Every year the Medicare trustees report on Medicare’s funding. This year’s report is fairly frightening and should add urgency to efforts to reform Medicare. (Trustees Report) Even scarier, however, is the fact that this report is based on unrealistic provider payment assumptions, and the alternative scenario from the Office of the Actuary will be explored in a post tomorrow. Medicare has two primary funds: the Hospital Insurance Fund, which covers Part A, and the Supplementary Medical Insurance Fund, which covers Parts B and D. In their overview the trustees note that the analysis of the Funds’ status must be based on current law, which would include among other things, the looming 30% cut to physician reimbursement. The trustees note this is unlikely to occur and conclude that “actual future costs for Medicare are likely to exceed those shown by the current-law projections in this Report.”
Medicare covered about 47.5 million people in 2010. About 25% are in Medicare Advantage plans. The funds had income of about $486 billion in 2010 and expenditures of about $523 billion. The assets at the end of the year were $344 billion. Obviously there was a shortfall in expenses over revenue, which reduced the assets by $37 billion and obviously, as the trustees note, this can’t go on for much longer. They currently say the Hospital Insurance Fund will be exhausted by 2024, which is five years sooner than last year’s projection, and again, assumes that provider payment reductions for future years stick. The Supplementary Fund is in much better shape, because it’s income through Part B and D premiums that beneficiaries pay gets reset every year based on costs. But the Part B costs in particular are growing very fast and there is only so much cost-sharing you can pile on some beneficiaries.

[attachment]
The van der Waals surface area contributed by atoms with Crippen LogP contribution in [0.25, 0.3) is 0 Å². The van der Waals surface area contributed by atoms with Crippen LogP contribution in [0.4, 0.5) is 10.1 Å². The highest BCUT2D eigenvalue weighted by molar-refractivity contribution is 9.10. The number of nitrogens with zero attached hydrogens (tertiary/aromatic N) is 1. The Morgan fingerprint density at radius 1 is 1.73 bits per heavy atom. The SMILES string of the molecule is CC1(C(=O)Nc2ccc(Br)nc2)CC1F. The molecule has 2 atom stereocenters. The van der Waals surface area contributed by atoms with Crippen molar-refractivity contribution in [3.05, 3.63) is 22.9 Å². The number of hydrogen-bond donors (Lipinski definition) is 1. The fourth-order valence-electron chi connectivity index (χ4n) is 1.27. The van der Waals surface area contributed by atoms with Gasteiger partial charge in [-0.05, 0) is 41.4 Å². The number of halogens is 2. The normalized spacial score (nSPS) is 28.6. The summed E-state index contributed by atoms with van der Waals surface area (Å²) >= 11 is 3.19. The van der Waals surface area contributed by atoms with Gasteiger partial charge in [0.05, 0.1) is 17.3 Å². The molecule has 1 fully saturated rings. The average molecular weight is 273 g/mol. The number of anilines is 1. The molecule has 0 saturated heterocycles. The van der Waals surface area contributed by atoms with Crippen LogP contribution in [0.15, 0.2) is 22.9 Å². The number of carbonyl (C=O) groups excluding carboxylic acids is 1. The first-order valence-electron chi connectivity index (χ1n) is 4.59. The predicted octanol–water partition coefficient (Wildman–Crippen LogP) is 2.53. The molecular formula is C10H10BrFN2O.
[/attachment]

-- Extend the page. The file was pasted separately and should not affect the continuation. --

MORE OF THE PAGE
Medicare is a mess, and while people can be hopeful about the PPACA provisions like comparative effectiveness, ACOs, medical homes, etc., they are unproven and likely, based on history, to yield much fewer savings than projected. Radical solutions are needed, something like turning the whole program into Medicare Advantage and making the plans compete on the basis of premiums, with a cap on annual increases, and raising the eligibility age to the actuarial equivalent of where it was when Social Security or the program was started, and making well-off beneficiaries pay more or all of the cost, depending on their income. The program eventually cannot see spending growth rates that are any higher than the per capita rate of GDP growth.